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My application throws the exception below.

Exception in thread "main" java.lang.UnsatisfiedLinkError: Cannot load 32-bit SW T libraries on 64-bit JVM.

How to solve this? What is the name of jar file needed?

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4 Answers

up vote 27 down vote accepted

On 64-bit JVM's you need the 64-bit SWT. Current versions can be downloaded here:

http://archive.eclipse.org/eclipse/downloads/drops/R-3.6.1-201009090800/index.php#SWT

Note the first two downloads, the first is for x32, the other for x64.

Note: Even on 64bit Windows, if you use the 32bit JVM, you still need the 32bit SWT version!

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This is correct, but just a quick note that if you don't have control over which SWT gets used (e.g. developing a plug-in on a 64-bit system with your 64-bit JVM for a 32-bit RCP application), you should just install & use a 32-bit JVM to launch your product instead of modifying your RCP target platform (see Mario Marinato's answer). –  Caspar Aug 4 '11 at 2:03
    
@Casper: Correct. –  Daniel Aug 4 '11 at 7:09
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New version of : 64-bit SWT –  Adil Jan 14 '13 at 12:24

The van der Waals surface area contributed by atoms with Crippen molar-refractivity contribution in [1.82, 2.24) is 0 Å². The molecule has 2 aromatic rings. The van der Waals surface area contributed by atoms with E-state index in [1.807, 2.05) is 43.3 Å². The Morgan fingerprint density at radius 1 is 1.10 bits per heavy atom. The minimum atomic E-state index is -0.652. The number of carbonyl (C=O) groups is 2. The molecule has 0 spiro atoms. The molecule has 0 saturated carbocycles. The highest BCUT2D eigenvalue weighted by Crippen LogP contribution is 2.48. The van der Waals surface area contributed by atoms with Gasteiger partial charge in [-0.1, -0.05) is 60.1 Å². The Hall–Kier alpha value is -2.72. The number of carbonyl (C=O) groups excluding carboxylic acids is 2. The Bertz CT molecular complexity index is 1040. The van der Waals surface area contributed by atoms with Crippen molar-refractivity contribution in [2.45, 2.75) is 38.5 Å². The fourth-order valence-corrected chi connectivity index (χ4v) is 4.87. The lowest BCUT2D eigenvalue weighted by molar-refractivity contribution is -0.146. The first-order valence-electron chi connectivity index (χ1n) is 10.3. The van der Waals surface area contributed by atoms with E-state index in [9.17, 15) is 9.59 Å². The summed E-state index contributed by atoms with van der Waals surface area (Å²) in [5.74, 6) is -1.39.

The 64 bit SWT is pretty well hidden. I had to look very carefully before I find it. Basically, under 'Releases' on eclipse.org/swt , click 'More', and look for 'Windows (x86_64)' –  Click Upvote Oct 14 '13 at 20:53
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I faced the same problems a couple of weeks ago. We develop an RCP application that must use 32bit SWT, but we work on 64bit machines.

What we had to do was to change Eclipse's configurations so it pointed to a 32bit JVM. We did it on Window -> Preferences -> Java -> Installed JRE's. On this preference page, we changed all references from "Program Files" to "Program Files (x86)".

I hope it helps you somehow.

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For the latest link to SWT library downloads: SWT project page

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+1 I was looking for it only, thanks –  coding_idiot Sep 24 '13 at 11:26
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You're simply building against the wrong version of SWT. Either download the 64bit Eclipse or grab the delta pack and build against the correct target environment.

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What is the "delta pack"? I'm curious about a generic solution, because I would love to make my SWT application dynamically select the correct jar. Also, you should bear in mind that SWT needs to be the same version as your virtual machine -- not necessarily as your O/S. –  Paul Lammertsma May 30 '10 at 14:59
    
The delta pack will not let you do anything 'dynamic', it just gives you the ability to build for any target from any target. louismrose.wordpress.com/2009/01/23/… –  andyczerwonka May 31 '10 at 4:49
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